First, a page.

Proposed development project could come with 'gradual cost,' rev - KLTV.com - Tyler, Longview, Jacksonville |ETX News

Proposed development project could come with 'gradual cost,' revenue for City of Tyler, county

178 acre parcel on West Loop 323 in Tyler. (Source: KLTV News Staff) 178 acre parcel on West Loop 323 in Tyler. (Source: KLTV News Staff)
Design examples developer has provided to Tyler Chamber. (Source: KLTV News Staff) Design examples developer has provided to Tyler Chamber. (Source: KLTV News Staff)
Tom Mullins, President of the Tyler Chambers' Economic Development Council. (Source: KLTV News Staff) Tom Mullins, President of the Tyler Chambers' Economic Development Council. (Source: KLTV News Staff)
TYLER, TX (KLTV) -

A recent economic analysis shows that a proposed master-planned-community for the City of Tyler could pump billions of dollars into the local economy.

Xing Tan, a developer out of china, would like to take a 178-acre vacant lot on West Loop 323 and construct a housing complex for thousands of Chinese exchange students.

His proposal, the Bellwood Forest Development, would house 3,000-5,000 students and their families and include its own school. His goal is to prepare these students to attend Tyler colleges.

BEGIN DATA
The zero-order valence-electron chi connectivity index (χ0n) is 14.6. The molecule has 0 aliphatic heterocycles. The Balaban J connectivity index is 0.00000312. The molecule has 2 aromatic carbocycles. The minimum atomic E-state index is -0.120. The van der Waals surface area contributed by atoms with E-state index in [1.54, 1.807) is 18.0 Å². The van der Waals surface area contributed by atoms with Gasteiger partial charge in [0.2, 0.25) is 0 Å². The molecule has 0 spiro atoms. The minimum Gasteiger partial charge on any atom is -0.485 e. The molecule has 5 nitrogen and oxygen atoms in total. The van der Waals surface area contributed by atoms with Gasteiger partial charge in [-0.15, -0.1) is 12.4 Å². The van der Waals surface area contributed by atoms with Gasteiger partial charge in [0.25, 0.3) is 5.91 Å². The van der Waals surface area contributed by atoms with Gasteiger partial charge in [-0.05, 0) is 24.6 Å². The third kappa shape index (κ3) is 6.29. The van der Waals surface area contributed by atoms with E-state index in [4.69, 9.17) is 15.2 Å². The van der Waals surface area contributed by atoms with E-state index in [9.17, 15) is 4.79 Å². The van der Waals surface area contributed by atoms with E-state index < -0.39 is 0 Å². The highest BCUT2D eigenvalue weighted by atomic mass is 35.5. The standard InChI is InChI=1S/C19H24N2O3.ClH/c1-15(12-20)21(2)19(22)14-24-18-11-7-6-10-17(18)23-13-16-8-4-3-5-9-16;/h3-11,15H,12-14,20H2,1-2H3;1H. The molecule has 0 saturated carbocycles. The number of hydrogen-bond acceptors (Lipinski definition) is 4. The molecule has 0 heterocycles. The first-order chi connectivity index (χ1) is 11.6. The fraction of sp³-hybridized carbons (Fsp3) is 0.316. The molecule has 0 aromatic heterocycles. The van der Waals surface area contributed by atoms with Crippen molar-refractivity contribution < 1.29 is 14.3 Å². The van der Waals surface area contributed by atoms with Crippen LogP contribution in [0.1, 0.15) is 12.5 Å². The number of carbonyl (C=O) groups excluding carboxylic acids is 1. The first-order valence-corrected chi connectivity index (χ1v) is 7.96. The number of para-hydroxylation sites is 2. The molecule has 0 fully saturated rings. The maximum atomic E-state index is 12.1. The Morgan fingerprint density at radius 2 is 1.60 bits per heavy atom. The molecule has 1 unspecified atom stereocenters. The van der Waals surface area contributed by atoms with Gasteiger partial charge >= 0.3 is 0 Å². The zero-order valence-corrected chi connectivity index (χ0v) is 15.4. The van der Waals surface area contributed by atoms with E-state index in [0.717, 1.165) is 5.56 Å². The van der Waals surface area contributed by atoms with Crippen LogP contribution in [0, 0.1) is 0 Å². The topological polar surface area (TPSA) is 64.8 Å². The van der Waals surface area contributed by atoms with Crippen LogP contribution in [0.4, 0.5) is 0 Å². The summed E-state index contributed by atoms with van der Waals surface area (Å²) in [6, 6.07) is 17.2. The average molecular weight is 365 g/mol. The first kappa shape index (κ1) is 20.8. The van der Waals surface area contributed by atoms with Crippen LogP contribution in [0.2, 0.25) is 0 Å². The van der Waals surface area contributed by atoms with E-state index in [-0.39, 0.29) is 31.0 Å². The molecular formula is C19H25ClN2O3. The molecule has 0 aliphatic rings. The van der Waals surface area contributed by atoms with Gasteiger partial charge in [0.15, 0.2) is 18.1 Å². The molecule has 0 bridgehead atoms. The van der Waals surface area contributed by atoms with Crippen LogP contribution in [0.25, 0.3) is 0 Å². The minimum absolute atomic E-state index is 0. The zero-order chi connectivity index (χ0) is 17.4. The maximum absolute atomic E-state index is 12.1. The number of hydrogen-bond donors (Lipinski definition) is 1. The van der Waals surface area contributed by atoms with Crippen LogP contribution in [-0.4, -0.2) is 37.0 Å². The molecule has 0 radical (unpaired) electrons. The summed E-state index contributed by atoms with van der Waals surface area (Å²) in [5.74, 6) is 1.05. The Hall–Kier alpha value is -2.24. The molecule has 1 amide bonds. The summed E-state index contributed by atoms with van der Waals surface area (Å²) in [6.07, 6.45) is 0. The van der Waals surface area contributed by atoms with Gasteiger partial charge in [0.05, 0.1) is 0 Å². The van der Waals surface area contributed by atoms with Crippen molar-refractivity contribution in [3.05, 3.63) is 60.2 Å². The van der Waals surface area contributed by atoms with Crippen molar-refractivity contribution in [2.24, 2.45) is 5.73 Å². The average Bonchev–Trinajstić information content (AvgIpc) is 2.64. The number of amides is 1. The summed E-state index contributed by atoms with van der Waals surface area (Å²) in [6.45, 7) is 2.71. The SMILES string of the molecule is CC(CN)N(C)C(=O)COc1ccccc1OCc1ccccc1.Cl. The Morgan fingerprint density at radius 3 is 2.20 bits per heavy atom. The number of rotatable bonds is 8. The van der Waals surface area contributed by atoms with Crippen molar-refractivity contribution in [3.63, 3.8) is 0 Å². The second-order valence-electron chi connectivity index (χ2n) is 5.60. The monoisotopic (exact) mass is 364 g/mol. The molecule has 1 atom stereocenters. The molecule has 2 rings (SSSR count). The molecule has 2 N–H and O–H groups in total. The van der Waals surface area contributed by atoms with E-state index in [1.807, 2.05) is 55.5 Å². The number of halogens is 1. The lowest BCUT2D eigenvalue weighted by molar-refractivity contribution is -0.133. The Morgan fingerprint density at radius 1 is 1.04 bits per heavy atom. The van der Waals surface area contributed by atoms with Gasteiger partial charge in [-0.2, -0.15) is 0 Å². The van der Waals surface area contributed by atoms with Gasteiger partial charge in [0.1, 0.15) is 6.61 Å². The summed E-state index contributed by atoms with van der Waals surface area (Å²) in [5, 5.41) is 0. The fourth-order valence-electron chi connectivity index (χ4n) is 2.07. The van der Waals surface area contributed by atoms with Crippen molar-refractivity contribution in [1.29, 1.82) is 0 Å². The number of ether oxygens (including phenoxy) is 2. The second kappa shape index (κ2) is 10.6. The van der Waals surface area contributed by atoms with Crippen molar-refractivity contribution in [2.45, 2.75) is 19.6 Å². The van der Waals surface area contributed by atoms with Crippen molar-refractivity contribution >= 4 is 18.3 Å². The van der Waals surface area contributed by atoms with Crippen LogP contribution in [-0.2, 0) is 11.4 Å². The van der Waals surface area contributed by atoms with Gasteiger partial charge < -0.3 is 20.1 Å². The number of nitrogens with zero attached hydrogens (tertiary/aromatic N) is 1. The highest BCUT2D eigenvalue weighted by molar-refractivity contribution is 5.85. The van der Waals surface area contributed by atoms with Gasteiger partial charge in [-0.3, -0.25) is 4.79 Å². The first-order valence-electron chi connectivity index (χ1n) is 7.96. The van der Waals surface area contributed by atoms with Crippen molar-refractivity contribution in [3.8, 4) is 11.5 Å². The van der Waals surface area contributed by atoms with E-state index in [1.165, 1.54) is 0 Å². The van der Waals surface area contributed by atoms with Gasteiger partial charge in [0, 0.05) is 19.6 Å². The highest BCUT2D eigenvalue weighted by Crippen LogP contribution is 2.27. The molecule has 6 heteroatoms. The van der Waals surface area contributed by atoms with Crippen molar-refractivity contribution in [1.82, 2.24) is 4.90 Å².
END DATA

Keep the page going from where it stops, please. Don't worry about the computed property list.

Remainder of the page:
An economic analysis by the Hibbs Institute for Business and Economic Research at UT Tyler projects that the development could generate more than a billion dollars over time.

Tom Mullins, President of the Tyler Chambers' Economic Development Council says these projections are very positive.

"You know there is going to be cost up front and you know there is going to be revenue going forward,” says Mullins. “But we didn't know what the numbers were until this study came out."

According to the study, over the 7 years it would take to fully construct the development and gradually bring in residents, Smith County could see, $1.4 billion in business volume, 758 jobs, $6.8 million in sales tax revenue, and $1.9 million in property tax revenue.

"This is all new money coming into the Tyler economy and there is going to be incomes that these people are going to have to spend to live on,” says Mullins. “They have to buy groceries, they have to buy goods and services."

As for the upfront costs, Mullins says most of that will be for infrastructure, but that the cost will be gradual.

"This project will not be built all at once, it will be phased in,” says Mullins. “The developer will cover a lot of the initial infrastructure costs."

A zoning change would have to be approved by the city before Tan's company can move forward with the project. The developer had planned to build taller buildings than the city allows, but has since amended that plan.

The City of Tyler's Planning and Zoning commission meeting is May 1.  

Related: Economic analysis shows proposed development project could generate $1.4B for City of Tyler, county

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